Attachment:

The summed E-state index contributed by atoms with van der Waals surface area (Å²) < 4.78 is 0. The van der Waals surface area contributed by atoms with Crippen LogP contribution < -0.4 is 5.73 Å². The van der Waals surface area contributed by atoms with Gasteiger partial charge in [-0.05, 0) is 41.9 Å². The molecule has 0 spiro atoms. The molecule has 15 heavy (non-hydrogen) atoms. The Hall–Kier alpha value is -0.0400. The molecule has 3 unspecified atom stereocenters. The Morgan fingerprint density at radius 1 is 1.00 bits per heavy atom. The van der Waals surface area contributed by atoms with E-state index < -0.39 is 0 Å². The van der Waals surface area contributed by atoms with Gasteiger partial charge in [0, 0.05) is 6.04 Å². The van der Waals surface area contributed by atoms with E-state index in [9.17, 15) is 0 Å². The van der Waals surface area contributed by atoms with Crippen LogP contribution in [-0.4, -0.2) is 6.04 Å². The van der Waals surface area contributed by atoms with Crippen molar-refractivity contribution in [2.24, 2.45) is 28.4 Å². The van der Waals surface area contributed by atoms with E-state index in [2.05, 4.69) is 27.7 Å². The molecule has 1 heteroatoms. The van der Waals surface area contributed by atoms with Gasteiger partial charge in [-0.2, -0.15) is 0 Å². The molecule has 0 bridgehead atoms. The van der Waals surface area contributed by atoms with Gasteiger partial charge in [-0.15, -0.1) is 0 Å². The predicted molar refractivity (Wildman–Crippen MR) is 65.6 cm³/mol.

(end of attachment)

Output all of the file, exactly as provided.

The summed E-state index contributed by atoms with van der Waals surface area (Å²) < 4.78 is 0. The van der Waals surface area contributed by atoms with Crippen LogP contribution < -0.4 is 5.73 Å². The van der Waals surface area contributed by atoms with Gasteiger partial charge in [-0.05, 0) is 41.9 Å². The molecule has 0 spiro atoms. The molecule has 15 heavy (non-hydrogen) atoms. The Hall–Kier alpha value is -0.0400. The molecule has 3 unspecified atom stereocenters. The Morgan fingerprint density at radius 1 is 1.00 bits per heavy atom. The van der Waals surface area contributed by atoms with E-state index < -0.39 is 0 Å². The van der Waals surface area contributed by atoms with Gasteiger partial charge in [0, 0.05) is 6.04 Å². The van der Waals surface area contributed by atoms with E-state index in [9.17, 15) is 0 Å². The van der Waals surface area contributed by atoms with Crippen LogP contribution in [-0.4, -0.2) is 6.04 Å². The van der Waals surface area contributed by atoms with Crippen molar-refractivity contribution in [2.24, 2.45) is 28.4 Å². The van der Waals surface area contributed by atoms with E-state index in [2.05, 4.69) is 27.7 Å². The molecule has 1 heteroatoms. The van der Waals surface area contributed by atoms with Gasteiger partial charge in [-0.2, -0.15) is 0 Å². The molecule has 0 bridgehead atoms. The van der Waals surface area contributed by atoms with Gasteiger partial charge in [-0.15, -0.1) is 0 Å². The predicted molar refractivity (Wildman–Crippen MR) is 65.6 cm³/mol.